Physics , 2011, DOI: 10.1111/j.1365-2966.2011.20395.x Abstract: Cosmic shear has been identified as the method with the most potential to constrain dark energy. To capitalise on this potential it is necessary to measure galaxy shapes with great accuracy, which in turn requires a detailed model for the image blurring, the Point Spread Function (PSF). In general the PSF varies with wavelength and therefore the PSF integrated over an observing filter depends on the spectrum of the object. For a typical galaxy the spectrum varies across the galaxy image, thus the PSF depends on the position within the image. We estimate the bias on the shear due to such colour gradients by modelling galaxies using two co-centered, co-elliptical Sersic profiles, each with a different spectrum. We estimate the effect of ignoring colour gradients and find the shear bias from a single galaxy can be very large depending on the properties of the galaxy. We find that halving the filter width reduces the shear bias by a factor of about 5. We show that, to first order, tomographic cosmic shear two point statistics depend on the mean shear bias over the galaxy population at a given redshift. For a single broad filter, and averaging over a small galaxy catalogue, we find a mean shear bias which is subdominant to the predicted statistical errors for future cosmic shear surveys. However, the true mean shear bias may exceed the statistical errors, depending on how accurately the catalogue represents the observed distribution of galaxies in the cosmic shear survey. We then investigate the bias on the shear for two-filter imaging and find that the bias is reduced by at least an order of magnitude. Lastly, we find that it is possible to calibrate galaxies for which colour gradients were ignored using two-filter imaging of a fair sample of noisy galaxies, if the galaxy model is known. For a S/N of 25 the number of galaxies required in each tomographic redshift bin is of order 1e4.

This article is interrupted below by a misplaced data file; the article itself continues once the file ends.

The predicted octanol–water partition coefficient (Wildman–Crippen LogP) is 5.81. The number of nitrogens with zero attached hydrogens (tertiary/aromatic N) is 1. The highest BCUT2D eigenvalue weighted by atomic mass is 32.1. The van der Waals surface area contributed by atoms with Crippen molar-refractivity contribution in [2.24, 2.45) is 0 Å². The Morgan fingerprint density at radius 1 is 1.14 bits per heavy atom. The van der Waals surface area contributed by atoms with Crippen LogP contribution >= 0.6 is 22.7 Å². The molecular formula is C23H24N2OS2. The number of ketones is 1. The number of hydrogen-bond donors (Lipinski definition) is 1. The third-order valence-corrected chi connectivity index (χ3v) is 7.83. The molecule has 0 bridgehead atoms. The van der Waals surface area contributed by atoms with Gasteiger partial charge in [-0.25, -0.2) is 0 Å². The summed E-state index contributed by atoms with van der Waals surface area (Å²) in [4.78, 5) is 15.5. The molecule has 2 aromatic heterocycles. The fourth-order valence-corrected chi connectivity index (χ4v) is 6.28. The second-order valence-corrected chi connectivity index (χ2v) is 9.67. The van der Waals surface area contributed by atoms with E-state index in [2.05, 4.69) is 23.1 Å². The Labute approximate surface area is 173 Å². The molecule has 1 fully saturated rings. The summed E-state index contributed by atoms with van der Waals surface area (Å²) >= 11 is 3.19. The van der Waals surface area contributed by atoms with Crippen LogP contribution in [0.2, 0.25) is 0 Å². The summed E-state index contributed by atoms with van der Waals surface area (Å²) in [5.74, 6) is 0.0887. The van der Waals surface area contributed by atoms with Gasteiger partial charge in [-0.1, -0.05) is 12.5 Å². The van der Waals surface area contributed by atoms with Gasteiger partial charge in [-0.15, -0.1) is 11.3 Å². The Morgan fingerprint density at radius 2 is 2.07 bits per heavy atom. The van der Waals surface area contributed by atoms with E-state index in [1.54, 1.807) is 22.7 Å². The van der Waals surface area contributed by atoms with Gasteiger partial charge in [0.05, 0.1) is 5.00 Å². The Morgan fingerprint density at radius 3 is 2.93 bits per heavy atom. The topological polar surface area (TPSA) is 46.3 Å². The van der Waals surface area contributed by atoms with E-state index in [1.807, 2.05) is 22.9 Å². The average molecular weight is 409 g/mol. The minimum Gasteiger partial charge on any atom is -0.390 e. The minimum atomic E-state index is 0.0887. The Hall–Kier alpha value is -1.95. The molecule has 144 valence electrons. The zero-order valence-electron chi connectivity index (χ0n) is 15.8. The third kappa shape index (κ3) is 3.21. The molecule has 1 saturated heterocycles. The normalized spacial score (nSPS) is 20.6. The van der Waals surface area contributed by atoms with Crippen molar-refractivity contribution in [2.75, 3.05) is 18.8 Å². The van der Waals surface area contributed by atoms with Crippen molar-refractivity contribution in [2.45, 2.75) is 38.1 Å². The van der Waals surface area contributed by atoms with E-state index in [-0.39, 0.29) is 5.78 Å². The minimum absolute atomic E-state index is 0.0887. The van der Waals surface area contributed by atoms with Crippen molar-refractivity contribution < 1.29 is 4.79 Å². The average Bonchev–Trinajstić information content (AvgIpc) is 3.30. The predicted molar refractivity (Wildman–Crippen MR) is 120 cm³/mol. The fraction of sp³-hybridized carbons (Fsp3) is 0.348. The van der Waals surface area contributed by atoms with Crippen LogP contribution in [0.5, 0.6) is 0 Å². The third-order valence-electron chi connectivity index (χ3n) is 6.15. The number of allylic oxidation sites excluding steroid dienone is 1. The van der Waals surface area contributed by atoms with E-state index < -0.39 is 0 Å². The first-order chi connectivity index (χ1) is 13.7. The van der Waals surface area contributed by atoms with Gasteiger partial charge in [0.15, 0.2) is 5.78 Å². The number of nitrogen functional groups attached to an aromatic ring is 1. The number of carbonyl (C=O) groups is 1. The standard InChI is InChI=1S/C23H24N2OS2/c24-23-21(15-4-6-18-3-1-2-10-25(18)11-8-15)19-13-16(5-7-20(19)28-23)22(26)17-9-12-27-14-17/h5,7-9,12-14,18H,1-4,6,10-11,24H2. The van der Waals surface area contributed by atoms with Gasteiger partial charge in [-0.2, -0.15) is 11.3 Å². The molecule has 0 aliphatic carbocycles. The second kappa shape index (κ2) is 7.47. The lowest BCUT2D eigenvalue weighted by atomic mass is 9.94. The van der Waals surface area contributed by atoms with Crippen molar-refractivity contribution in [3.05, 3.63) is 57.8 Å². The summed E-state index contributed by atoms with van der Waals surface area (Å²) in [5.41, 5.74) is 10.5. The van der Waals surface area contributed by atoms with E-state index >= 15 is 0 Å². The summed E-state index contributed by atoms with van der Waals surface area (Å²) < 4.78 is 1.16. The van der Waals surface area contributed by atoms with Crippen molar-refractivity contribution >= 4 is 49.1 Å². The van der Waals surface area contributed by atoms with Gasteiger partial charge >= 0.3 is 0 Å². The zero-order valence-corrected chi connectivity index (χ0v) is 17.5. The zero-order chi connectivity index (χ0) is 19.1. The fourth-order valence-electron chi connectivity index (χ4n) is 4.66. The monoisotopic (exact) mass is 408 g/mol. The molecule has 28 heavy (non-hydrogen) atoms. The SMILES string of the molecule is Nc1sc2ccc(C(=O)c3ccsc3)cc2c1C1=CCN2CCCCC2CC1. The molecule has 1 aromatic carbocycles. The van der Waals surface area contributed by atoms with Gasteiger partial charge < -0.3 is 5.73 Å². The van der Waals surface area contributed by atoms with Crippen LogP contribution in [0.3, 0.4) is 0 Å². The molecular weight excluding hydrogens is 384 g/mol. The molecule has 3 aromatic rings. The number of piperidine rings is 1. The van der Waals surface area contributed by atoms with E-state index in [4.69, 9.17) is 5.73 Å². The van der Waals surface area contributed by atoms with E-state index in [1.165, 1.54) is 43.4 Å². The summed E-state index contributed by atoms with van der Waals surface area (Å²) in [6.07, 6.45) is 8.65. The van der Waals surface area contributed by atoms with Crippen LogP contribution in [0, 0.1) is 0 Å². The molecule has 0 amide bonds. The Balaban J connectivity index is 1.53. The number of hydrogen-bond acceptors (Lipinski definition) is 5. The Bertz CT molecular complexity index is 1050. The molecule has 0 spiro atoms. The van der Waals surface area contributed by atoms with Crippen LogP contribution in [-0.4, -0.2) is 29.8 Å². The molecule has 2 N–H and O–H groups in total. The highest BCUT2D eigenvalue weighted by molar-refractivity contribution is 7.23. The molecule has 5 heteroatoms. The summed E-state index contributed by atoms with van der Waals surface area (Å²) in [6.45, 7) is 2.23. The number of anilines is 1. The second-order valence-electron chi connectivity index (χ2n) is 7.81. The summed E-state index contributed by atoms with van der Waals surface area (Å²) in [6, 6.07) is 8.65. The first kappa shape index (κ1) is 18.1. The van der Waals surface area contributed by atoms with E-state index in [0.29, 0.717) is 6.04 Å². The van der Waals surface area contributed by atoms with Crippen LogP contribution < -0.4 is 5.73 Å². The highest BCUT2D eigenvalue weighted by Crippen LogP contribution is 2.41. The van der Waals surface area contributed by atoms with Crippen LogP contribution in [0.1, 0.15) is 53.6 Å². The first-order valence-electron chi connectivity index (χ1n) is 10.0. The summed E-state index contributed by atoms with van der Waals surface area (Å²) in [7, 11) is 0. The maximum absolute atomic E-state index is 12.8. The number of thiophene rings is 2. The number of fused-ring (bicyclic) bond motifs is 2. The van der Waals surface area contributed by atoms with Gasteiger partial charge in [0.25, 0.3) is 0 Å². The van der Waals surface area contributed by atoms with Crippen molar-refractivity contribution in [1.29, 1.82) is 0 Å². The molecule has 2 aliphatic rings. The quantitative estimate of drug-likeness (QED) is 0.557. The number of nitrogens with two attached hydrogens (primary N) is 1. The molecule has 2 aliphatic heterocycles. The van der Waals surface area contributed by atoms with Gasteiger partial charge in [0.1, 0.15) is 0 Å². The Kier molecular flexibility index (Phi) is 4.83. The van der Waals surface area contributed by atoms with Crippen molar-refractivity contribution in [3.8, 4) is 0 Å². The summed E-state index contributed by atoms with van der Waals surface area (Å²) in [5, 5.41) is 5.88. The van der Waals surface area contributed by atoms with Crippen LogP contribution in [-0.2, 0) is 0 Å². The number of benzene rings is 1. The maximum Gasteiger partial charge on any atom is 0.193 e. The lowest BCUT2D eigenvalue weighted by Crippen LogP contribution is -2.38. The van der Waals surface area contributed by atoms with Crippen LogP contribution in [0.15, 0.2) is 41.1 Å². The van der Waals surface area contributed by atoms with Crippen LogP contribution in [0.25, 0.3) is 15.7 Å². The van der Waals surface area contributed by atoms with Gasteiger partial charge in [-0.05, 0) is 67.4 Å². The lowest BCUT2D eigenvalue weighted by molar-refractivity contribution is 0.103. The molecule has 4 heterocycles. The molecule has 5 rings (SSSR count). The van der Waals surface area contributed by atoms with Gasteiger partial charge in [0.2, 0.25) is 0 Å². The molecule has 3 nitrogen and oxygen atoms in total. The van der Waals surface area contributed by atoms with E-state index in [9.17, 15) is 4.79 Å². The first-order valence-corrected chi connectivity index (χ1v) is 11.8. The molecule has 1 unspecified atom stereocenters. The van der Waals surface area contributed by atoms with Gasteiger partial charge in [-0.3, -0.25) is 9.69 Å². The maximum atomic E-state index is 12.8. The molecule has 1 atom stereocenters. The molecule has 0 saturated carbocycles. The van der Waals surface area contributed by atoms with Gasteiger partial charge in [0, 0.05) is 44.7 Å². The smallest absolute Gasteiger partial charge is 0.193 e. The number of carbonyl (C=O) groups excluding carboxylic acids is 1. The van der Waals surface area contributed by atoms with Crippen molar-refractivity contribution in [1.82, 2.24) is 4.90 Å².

Mattia Vaccari Physics , 2001, DOI: 10.1051/eas:2002031 Abstract: The performance expected from a galaxy survey to be carried out with GAIA, the GAIA Galaxy Survey, is outlined. From a statistical model of galaxy number density, size and surface brightness distribution, and from detailed numerical simulations based on real images, it is conservatively estimated that GAIA would be able to detect and observe about 3 million galaxies brighter than $V \simeq 17$ and to provide multi-colour and multi-epoch broad-band photometry of these with an end-of-mission angular resolution of $\simeq$ 0.35 \as and a photometric accuracy of $simeq$ 0.2 {mag/arcsec$^2$} at $\mu_V = 20$ {mag/arcsec$^2$}. The substantial scientific case for performing such a survey and the additional efforts required in terms of mission preparation, operations and telemetry are also discussed.
 Physics , 2013, DOI: 10.1093/mnras/sts480 Abstract: We investigate the evolution of the galaxy stellar mass function at high-redshift ($z\ge 5$) using a pair of large cosmological hydrodynamical simulations: {\em MassiveBlack} and {\em MassiveBlack-II}. By combining these simulations we can study the properties of galaxies with stellar masses greater than $10^{8}\,{\rm M_{\odot}}\,h^{-1}$ and (co-moving) number densities of $\log_{10}(\phi\, [{\rm Mpc^{-3}\,dex^{-1}}\,h^{3}])>-8$. Observational determinations of the galaxy stellar mass function at very-high redshift typically assume a relation between the observed UV luminosity and stellar mass-to-light ratio which is applied to high-redshift samples in order to estimate stellar masses. This relation can also be measured from the simulations. We do this, finding two significant differences with the usual observational assumption: it evolves strongly with redshift and has a different shape. Using this relation to make a consistent comparison between galaxy stellar mass functions we find that at $z=6$ and above the simulation predictions are in good agreement with observed data over the whole mass range. Without using the correct UV luminosity and stellar mass-to-light ratio, the discrepancy would be up to two orders of magnitude for large galaxies $>10^{10}\,{\rm M_{\odot}}\,h^{-1}$. At $z=5$, however the stellar mass function for low mass $<10^{9}\,{\rm M_{\odot}}\,h^{-1}$ galaxies is overpredicted by factors of a few, consistent with the behaviour of the UV luminosity function, and perhaps a sign that feedback in the simulation is not efficient enough for these galaxies.